SICKLEChipSomodevilla:Getty

A reader writes:

You wrote:

"This kind of rhetoric - on the same day that the Fort Hood massacre took place - is gasoline on a fire of atavistic hate. Someone in the GOP leadership needs to call it out - before its logic propels us toward more violence and social division."

But they won't call it out. They'll embrace it, use it, and then lapse into a carefully-scripted victimology - as feigned as it will be ferocious - should the fringe activists they are now currently whipping into a frenzy erupt into violence and people start to point fingers at the enablers in the GOP establishment.
 
We have seen this before. Gingrich spent the better part of a decade, and the entire two-year election cycle leading up to the 1994 GOP route, inveighing against "sick", "pathetic", "traitorous", "cheating", "radical", "permissive", "anti-American" elements in the government, the Clinton White House, and the Democratic party. Bill and Hillary Clinton were "the enemy of normal Americans". Dick Armey compared the New Deal and the Great Society to Stalin's Five-Year Plan and Mao's Great Leap Forward - two of the most murderously destructive state experiments in human history.

GOP congressmen openly sympathized and courted anti-government "militias". The hated, amorphous, ill-defined, all-purpose "bureaucrat" that Clinton (or Obama, or Carter, or the Communists, or the blacks, or the gays - take your pick) controlled with diabolical precision existed for no other purpose than to keep the selfless and God-fearing Southern Man, and his fellow "Real Americans", from enjoying his beer, his NASCAR, and his guns. One man finally decided to do something about it and killed 168 people. When gently questioned by Tim Russert as to whether the white-hot vitriol he rode to power might have contributed to a political climate which made Oklahoma City possible, Gingrich of course reacted with the wounded pride of the professional mountebank - "How dare you?", such comparisons are "grotesque", and on and on.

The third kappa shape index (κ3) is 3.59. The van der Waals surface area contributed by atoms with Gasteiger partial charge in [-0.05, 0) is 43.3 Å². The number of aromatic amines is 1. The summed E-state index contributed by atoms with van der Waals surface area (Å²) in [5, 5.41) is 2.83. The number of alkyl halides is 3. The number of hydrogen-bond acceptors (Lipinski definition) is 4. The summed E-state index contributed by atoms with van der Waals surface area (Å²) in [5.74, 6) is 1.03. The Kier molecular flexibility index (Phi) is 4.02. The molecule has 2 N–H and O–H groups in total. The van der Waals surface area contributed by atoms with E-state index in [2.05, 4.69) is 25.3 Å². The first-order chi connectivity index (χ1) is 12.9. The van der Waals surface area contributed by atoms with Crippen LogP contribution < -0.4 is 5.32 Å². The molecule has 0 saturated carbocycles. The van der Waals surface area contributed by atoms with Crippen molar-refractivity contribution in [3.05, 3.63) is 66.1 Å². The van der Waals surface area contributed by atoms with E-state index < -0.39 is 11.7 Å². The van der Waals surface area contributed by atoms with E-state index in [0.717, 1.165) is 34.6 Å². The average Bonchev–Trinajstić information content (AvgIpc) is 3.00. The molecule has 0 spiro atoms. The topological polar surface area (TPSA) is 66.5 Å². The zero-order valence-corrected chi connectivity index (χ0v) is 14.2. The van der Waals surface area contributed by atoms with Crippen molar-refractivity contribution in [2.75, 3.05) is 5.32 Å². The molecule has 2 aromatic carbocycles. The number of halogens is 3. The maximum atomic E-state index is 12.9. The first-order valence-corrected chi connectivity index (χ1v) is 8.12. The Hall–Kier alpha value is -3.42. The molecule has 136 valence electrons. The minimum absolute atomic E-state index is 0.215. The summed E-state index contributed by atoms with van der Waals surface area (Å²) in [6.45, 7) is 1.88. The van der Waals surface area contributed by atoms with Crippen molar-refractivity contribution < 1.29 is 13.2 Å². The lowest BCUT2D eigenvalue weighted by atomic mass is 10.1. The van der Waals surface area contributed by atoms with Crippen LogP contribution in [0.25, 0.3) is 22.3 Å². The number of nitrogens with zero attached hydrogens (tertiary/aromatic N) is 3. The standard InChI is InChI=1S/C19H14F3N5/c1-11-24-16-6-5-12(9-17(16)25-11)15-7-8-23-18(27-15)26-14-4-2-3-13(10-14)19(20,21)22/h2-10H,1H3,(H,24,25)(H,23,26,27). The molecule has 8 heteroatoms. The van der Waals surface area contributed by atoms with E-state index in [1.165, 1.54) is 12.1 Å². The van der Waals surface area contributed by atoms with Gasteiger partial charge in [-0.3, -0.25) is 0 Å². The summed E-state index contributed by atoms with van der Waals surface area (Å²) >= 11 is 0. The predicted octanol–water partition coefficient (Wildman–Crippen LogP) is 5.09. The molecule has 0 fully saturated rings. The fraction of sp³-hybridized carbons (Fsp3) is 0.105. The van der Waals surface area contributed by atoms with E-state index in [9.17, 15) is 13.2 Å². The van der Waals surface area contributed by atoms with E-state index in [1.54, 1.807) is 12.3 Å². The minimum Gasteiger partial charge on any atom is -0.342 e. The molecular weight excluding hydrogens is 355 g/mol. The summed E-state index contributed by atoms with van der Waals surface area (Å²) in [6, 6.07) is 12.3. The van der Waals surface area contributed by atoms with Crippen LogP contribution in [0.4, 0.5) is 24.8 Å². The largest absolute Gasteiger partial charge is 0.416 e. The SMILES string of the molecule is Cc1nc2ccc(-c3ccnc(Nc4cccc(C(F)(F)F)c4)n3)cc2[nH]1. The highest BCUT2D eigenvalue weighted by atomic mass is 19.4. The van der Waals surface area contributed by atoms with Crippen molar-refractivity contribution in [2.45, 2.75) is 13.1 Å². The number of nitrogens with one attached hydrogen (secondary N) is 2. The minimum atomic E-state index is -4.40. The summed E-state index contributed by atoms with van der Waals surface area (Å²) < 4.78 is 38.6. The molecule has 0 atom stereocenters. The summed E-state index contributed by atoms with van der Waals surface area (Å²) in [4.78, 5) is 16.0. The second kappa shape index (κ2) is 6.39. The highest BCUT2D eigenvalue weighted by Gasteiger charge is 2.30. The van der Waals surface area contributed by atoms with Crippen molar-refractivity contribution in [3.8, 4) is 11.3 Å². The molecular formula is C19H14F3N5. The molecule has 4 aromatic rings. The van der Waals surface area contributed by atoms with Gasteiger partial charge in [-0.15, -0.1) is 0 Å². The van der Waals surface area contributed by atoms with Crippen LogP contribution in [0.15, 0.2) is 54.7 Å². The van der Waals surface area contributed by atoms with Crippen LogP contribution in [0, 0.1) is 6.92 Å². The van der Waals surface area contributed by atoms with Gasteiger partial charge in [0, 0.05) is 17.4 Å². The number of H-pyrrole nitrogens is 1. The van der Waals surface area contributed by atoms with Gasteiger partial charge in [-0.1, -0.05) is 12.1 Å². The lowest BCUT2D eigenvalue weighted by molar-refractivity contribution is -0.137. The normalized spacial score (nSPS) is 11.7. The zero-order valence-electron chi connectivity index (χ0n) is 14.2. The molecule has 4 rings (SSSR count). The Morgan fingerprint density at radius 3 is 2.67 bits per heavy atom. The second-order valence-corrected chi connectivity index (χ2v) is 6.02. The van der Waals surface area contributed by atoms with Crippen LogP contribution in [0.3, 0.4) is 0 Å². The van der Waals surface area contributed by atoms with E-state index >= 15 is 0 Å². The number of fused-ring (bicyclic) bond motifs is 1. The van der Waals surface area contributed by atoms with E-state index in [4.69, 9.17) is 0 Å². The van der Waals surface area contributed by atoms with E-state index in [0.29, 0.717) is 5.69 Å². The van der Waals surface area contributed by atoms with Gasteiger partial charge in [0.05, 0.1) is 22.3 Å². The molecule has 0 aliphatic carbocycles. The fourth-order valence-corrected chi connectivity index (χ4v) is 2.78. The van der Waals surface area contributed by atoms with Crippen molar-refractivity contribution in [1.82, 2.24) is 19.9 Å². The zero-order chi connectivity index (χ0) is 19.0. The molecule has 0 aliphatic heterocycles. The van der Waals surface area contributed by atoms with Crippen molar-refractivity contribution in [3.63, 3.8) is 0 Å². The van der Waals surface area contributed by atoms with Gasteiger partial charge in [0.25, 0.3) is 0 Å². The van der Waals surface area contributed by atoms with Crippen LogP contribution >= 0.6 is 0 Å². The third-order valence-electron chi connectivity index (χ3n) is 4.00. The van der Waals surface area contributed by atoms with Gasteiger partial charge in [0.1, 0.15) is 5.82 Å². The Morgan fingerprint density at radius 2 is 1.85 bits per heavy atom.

Michelle Bachman, Sarah Palin, Steve King, John Boehner - they're calling the same plays from 15 years ago. Same nuts. Same squirrels.

(Photo: Chip Somodevilla/Getty.)

We want to hear what you think about this article. Submit a letter to the editor or write to letters@theatlantic.com.